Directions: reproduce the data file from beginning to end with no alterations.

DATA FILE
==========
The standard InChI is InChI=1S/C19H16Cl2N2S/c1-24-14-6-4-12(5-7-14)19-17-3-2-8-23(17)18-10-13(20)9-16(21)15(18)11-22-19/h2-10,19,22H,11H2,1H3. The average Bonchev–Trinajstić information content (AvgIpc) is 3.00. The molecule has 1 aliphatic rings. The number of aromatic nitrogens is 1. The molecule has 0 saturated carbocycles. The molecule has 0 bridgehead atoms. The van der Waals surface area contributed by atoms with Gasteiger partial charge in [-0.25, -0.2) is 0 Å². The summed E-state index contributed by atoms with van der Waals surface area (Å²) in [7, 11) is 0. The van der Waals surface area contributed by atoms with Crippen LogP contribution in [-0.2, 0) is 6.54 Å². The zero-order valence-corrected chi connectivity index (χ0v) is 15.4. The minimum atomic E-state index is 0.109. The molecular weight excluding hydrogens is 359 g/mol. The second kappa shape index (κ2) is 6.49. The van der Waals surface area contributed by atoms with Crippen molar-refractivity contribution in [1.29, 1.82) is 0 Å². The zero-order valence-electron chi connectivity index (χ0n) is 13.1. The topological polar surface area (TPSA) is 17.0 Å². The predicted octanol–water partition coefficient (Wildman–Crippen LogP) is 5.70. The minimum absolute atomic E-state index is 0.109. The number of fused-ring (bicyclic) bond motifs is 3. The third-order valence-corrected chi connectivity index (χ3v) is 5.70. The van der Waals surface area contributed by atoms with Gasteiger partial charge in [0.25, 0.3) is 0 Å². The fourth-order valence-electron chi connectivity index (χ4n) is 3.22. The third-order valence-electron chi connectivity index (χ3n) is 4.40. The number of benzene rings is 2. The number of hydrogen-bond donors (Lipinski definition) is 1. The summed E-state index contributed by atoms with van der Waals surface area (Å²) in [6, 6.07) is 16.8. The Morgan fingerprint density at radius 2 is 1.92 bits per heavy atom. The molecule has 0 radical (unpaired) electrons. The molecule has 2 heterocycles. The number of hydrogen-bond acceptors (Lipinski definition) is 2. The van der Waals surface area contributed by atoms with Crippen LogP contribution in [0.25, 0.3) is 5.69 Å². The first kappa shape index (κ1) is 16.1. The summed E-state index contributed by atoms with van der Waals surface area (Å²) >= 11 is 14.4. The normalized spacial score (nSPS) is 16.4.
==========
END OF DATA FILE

The standard InChI is InChI=1S/C19H16Cl2N2S/c1-24-14-6-4-12(5-7-14)19-17-3-2-8-23(17)18-10-13(20)9-16(21)15(18)11-22-19/h2-10,19,22H,11H2,1H3. The average Bonchev–Trinajstić information content (AvgIpc) is 3.00. The molecule has 1 aliphatic rings. The number of aromatic nitrogens is 1. The molecule has 0 saturated carbocycles. The molecule has 0 bridgehead atoms. The van der Waals surface area contributed by atoms with Gasteiger partial charge in [-0.25, -0.2) is 0 Å². The summed E-state index contributed by atoms with van der Waals surface area (Å²) in [7, 11) is 0. The van der Waals surface area contributed by atoms with Crippen LogP contribution in [-0.2, 0) is 6.54 Å². The zero-order valence-corrected chi connectivity index (χ0v) is 15.4. The minimum atomic E-state index is 0.109. The molecular weight excluding hydrogens is 359 g/mol. The second kappa shape index (κ2) is 6.49. The van der Waals surface area contributed by atoms with Crippen molar-refractivity contribution in [1.29, 1.82) is 0 Å². The zero-order valence-electron chi connectivity index (χ0n) is 13.1. The topological polar surface area (TPSA) is 17.0 Å². The predicted octanol–water partition coefficient (Wildman–Crippen LogP) is 5.70. The minimum absolute atomic E-state index is 0.109. The number of fused-ring (bicyclic) bond motifs is 3. The third-order valence-corrected chi connectivity index (χ3v) is 5.70. The van der Waals surface area contributed by atoms with Gasteiger partial charge in [0.25, 0.3) is 0 Å². The fourth-order valence-electron chi connectivity index (χ4n) is 3.22. The third-order valence-electron chi connectivity index (χ3n) is 4.40. The number of benzene rings is 2. The number of hydrogen-bond donors (Lipinski definition) is 1. The summed E-state index contributed by atoms with van der Waals surface area (Å²) in [6, 6.07) is 16.8. The Morgan fingerprint density at radius 2 is 1.92 bits per heavy atom. The molecule has 0 radical (unpaired) electrons. The molecule has 2 heterocycles. The number of hydrogen-bond acceptors (Lipinski definition) is 2. The van der Waals surface area contributed by atoms with Crippen LogP contribution in [0.25, 0.3) is 5.69 Å². The first kappa shape index (κ1) is 16.1. The summed E-state index contributed by atoms with van der Waals surface area (Å²) >= 11 is 14.4. The normalized spacial score (nSPS) is 16.4.